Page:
upon the active interest of the other officers in getting
you qualified, because your qualifying will lighten the
workload for them. You will probably be on watch or
standing duty 1 day out of 6, or more frequently. The
senior watch officer will brief you on your duties.
RELIEVING THE WATCH
Chances are you will be put on the watch list
immediately upon reporting. Whether your duty is as
OOD (in port) or junior officer of the deck (JOOD)
(under way), the first thing to remember is to get on
deck early. Collect as much information as possible
before you report to relieve the watch. Remember
also that relieving the watch is a serious evolution.
You should complete the appropriate watch officer
personnel qualification standards (PQS) as soon as
possible. The Watch Officers Guide (Naval Institute
Press) is also a good source of information.
available as a Navy nonresident training course
(NRTC) through your Educational Services Office.
RELIEVING AS A DIVISION OFFICER
Through your correspondence with your
executive officer or sponsor, you will have a pretty
good idea of your new duty assignment. As we stated
earlier your first assignment usually will be as a junior
or assistant division officer. That depends largely on
the officer complement aboard the ship or station and
the needs of the command.
If assigned as a division officer, you will be given
a date, normally in writing, stating when you must
relieve the present division officer.
division officer requires planning and organization
for a smooth transition.
Start planning your relieving schedule as soon as
you receive your duty assignment. The effectiveness
of your relieving procedure will have a large
influence on your initial success as a division officer.
Before you relieve, you should have a realistic
awareness of the divisions effectiveness and plans to
correct any deficiencies that exist. The objective of
the relieving procedure is that upon relief you will
have positive control of your division. To accomplish
this objective, you need a clear understanding of the
divisions personnel deficiencies and capabilities,
material condition, operations, and mission.
If your new division has a division chief or a
leading chief, this person can be an invaluable source
of information about the division and its personnel. If
your division has no chief, talk to your commands
senior enlisted adviser. A commands senior enlisted
adviser is a command master chief (E-9), a command
senior chief (E-8), or a command chief (E-7).
Regardless of the title, your senior enlisted adviser
can give you a good perspective of your new division.
This person can also assist you in other areas, such as
counseling and personnel problems. Make sure you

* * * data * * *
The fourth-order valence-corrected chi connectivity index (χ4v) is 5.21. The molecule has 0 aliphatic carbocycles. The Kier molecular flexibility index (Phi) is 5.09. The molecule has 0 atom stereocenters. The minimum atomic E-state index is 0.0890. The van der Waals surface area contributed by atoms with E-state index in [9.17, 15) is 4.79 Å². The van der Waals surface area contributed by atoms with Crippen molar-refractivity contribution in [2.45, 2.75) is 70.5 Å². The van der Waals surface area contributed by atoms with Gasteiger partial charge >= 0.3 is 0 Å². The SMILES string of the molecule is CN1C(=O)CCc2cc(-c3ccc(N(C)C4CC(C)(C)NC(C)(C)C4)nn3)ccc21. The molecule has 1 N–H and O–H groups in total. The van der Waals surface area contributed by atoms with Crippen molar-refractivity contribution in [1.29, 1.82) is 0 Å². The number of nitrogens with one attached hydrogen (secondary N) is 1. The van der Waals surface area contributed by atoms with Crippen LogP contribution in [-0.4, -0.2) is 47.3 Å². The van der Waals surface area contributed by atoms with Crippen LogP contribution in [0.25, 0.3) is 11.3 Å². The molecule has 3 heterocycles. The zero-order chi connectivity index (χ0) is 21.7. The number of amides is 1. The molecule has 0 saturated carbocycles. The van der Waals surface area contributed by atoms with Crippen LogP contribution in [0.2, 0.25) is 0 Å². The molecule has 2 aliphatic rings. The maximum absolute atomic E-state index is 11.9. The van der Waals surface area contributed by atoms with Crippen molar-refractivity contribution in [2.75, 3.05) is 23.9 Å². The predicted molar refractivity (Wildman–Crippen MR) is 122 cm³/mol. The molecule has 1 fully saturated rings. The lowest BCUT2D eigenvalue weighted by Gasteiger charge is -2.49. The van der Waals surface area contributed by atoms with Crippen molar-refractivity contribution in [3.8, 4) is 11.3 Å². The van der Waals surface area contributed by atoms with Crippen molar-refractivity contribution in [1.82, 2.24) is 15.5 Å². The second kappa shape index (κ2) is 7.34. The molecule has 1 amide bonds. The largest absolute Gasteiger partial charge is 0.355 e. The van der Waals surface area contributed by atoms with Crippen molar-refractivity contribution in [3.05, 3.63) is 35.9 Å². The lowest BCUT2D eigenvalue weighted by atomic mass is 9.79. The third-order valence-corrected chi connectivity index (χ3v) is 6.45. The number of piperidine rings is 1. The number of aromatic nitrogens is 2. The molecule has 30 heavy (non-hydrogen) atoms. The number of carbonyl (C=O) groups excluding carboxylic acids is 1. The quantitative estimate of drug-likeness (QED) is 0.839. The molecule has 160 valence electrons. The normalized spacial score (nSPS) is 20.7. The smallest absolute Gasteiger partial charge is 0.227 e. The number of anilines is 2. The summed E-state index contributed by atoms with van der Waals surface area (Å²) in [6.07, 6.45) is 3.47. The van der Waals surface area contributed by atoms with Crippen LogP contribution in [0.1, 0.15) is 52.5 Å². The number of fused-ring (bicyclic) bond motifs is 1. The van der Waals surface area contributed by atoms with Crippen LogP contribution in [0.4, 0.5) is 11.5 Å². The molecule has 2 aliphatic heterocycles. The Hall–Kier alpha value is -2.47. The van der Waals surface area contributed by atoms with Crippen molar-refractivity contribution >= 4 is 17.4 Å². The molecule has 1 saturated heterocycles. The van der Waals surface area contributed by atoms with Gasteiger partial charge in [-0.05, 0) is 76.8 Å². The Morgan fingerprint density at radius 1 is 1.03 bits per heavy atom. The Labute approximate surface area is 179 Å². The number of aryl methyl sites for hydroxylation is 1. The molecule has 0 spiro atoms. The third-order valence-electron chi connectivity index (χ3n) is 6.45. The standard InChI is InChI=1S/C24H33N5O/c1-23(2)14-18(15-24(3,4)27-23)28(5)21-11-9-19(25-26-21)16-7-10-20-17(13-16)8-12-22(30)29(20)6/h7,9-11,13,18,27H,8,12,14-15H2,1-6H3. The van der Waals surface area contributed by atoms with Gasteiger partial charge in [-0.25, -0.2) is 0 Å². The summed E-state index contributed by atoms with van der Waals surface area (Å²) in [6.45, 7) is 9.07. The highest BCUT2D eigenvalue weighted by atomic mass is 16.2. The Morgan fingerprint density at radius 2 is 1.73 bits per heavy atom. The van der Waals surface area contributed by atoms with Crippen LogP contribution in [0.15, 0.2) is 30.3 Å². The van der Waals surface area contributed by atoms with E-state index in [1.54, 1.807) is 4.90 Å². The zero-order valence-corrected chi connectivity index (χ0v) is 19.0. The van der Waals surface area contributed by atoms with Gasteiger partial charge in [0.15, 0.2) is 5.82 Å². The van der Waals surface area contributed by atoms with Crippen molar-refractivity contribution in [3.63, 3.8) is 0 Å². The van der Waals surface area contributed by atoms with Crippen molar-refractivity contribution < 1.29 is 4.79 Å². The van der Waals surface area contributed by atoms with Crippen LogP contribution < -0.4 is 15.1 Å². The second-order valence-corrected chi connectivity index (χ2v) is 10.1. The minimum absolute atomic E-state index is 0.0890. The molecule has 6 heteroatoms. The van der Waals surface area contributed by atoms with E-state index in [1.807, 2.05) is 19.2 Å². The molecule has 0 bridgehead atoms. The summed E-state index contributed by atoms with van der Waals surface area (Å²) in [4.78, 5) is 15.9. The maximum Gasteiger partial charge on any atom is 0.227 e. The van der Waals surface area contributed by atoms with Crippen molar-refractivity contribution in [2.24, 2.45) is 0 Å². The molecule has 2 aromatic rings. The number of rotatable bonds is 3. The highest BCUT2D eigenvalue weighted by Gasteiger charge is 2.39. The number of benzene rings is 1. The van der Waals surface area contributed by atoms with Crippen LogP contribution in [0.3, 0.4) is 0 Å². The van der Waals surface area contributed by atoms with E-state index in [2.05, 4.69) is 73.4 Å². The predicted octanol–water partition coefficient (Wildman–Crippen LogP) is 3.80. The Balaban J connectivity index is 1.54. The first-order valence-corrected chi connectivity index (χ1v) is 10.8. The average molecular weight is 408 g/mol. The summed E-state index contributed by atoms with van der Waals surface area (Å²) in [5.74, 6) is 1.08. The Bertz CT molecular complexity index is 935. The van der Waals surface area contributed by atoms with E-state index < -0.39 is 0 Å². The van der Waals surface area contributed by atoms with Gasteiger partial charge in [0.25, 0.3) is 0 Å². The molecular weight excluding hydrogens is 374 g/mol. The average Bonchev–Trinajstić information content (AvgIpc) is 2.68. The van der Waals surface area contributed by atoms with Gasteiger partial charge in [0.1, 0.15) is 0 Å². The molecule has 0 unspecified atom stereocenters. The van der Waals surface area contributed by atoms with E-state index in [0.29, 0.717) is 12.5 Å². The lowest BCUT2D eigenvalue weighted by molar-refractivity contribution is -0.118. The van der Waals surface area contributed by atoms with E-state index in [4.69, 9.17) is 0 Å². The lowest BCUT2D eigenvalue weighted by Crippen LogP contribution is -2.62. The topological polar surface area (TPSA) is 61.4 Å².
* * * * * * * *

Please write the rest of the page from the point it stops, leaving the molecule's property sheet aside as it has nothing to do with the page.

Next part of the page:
cultivate a good relationship with your commands
senior enlisted adviser.
We also recommend the
Division Officers Guide to help you in your duties.
You should take the following steps in
preparation for relieving as a division officer:
As quickly as possible, learn the identity of
your personnel and call them by rate and name. Learn
as much as you can about their personal histories and
professional capabilities by using the division
officers notebook and each individuals service
record as sources of information.
communication with your personnel through formal
and informal interviews. Observe their appearance,
military bearing, and cooperation among themselves
and with members of other divisions. Review your
divisions Personnel Qualification Standards (PQS)
Program. Make sure it is up to date for each person
and is being carried out aggressively.
master training plan for all formal school
requirements. Note the projected rotation date (PRD)
of division personnel and when a relief is to report.
Review the Enlisted Distribution Verification Report
(EDVR) for required Navy enlisted classification
codes (NECs) for the division to ensure the right mix
of personnel is on board.
Inspect the material condition of the division
for cleanliness, damage control, safety, and
Inventory and inspect all equipage
before assuming custody. Survey missing equipage.
Routing of the survey is the responsibility of the
division officer being relieved.
Do not accept
responsibility for past bad housekeeping. A good aid
in making a material inspection is the checkoff list for
the Board of Inspection and Survey (INSURV). Be
sure to note whether discrepancies listed during the
last inspection have been corrected.
divisional file copies of all pending deferred action
documents to get a firm idea of the divisions material
readiness status. Look at any active casualty reports
Make sure the divisions planned
maintenance system (PMS) is up to date and effective.
Check the division equipment deficiency log (EDL)
and the current ships maintenance program (CSMP).